The internet today is the most vast source of information. Information is almost commoditised , the only important thing being that one should know what to search for. The greatest role of the internet has been in removing information asymmetry, leading to a more efficient marketplace.
And insurance is one area where the power of information through the internet can be harnessed to the maximum. One of the biggest gripes about the insurance industry has been that users have been purchasing insurance almost blindfolded, completely at the mercy of the agent who unabashedly pushes products where he earns the maximum commission. The costs of distribution in insurance are massive, and there are significant inefficiencies within the system. As with any other channel where commissions are unrealistically high, there are many layers and sub layers of distribution, the ultimate cost of which is borne by the consumer. This is where the internet can step in, getting the buyer and the insurance company much closer, and thus ultimately leading to lower purchase price.
In India, the recent trend has been that people have started using the internet extensively to compare policies before buying insurance. Insurance purchase through the internet is still in its infancy, but it is a matter of time before things catch up. With broadband penetration set to surge beyond the current levels of 10 mn connections, the use of the internet can only increase. The efficiency that the internet has brought in is primarily in terms of allowing the user to compare all features of the insurance company including price through the individual websites of the companies or through aggregator sites. In that sense, there is a tremendous responsibility on aggregator sites to provide unbiased information. Whether that is happening or not is a different matter altogether. The level of mis-selling that is there in insurance is of epic proportions. Regular premium policies have been sold as recurring bank deposits, non guaranteed products have been sold as guaranteed products, direct debit mandates have been taken from unsuspecting consumers...even if the internet can reduce the level of mis-selling a bit, it would have more than served its purpose.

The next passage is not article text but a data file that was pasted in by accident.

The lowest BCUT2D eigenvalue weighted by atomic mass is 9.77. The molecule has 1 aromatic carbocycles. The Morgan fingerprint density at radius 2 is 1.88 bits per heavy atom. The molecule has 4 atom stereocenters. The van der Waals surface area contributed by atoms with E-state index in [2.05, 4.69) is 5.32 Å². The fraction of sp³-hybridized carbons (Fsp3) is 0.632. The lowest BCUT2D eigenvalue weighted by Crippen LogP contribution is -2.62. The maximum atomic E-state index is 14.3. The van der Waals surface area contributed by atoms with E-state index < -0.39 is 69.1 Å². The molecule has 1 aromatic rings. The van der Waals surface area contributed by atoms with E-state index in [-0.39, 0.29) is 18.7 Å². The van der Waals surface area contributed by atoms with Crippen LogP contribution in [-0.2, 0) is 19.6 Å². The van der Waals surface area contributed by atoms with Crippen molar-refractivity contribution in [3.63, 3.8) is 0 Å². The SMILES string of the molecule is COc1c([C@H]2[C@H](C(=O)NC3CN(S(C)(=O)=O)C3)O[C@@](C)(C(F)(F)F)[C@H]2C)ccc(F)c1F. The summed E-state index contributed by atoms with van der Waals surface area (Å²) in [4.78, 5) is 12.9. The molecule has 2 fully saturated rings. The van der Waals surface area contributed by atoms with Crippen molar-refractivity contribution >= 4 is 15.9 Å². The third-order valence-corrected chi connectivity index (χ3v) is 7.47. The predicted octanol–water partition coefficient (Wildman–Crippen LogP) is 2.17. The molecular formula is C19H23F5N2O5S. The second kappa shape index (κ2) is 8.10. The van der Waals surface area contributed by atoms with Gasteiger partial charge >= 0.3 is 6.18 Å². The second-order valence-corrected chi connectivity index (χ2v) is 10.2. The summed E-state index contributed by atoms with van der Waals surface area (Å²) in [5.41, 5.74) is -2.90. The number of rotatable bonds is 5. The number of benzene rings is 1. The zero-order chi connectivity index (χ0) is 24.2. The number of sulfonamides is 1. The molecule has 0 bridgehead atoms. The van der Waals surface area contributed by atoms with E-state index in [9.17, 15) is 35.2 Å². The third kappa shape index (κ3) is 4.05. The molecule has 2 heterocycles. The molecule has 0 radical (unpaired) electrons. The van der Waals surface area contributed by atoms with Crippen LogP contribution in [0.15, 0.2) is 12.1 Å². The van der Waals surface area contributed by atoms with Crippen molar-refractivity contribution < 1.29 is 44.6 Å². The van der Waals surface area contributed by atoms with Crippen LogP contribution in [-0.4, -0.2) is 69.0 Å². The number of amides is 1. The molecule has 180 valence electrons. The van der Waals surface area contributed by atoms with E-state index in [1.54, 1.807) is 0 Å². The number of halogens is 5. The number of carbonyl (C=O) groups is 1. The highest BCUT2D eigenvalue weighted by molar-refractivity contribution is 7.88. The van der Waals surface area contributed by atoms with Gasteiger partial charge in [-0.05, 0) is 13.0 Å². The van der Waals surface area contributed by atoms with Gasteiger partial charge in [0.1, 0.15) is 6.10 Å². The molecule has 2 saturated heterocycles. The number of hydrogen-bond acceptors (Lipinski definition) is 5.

The important factor to note in any price comparison of insurance policies is that the savings through lower premium is not only for a year, but this benefit is passed on every year on renewal. A health insurance policy bought at a 40% lower price than a policy of another company is likely to cost 40% less on each subsequent renewal. The power of accumulated savings is thus huge, as we can see.
At the same time, there is one disturbing trend that is being seen in aggregator sites. We are seeing that products which frankly do not merit comparisons are being compared. A case in point is pensions product, where the variable with perhaps more than 90% weightage is fund performance of the company. Yet we still find aggregator sites providing comparisons using the assumed rate of return of 6% and 10 %. A .25% lower fund management fee of one company is irrelevant if it underperforms the fund performance of another company cumulatively by even 1%.
Insurance products that lend itself the best to online insurance comparison are health insurance, car insurance and term life insurance. This is primarily because there is a direct price comparison, and there are direct feature comparisons. Additional features can be attributed a monetary value, and the user can then do an analysis whether the overall price equation makes sense. Products like child policies, pensions, or for those matter investment products are very difficult to compare on the price front, and more often than not the comparisons are meaningless.
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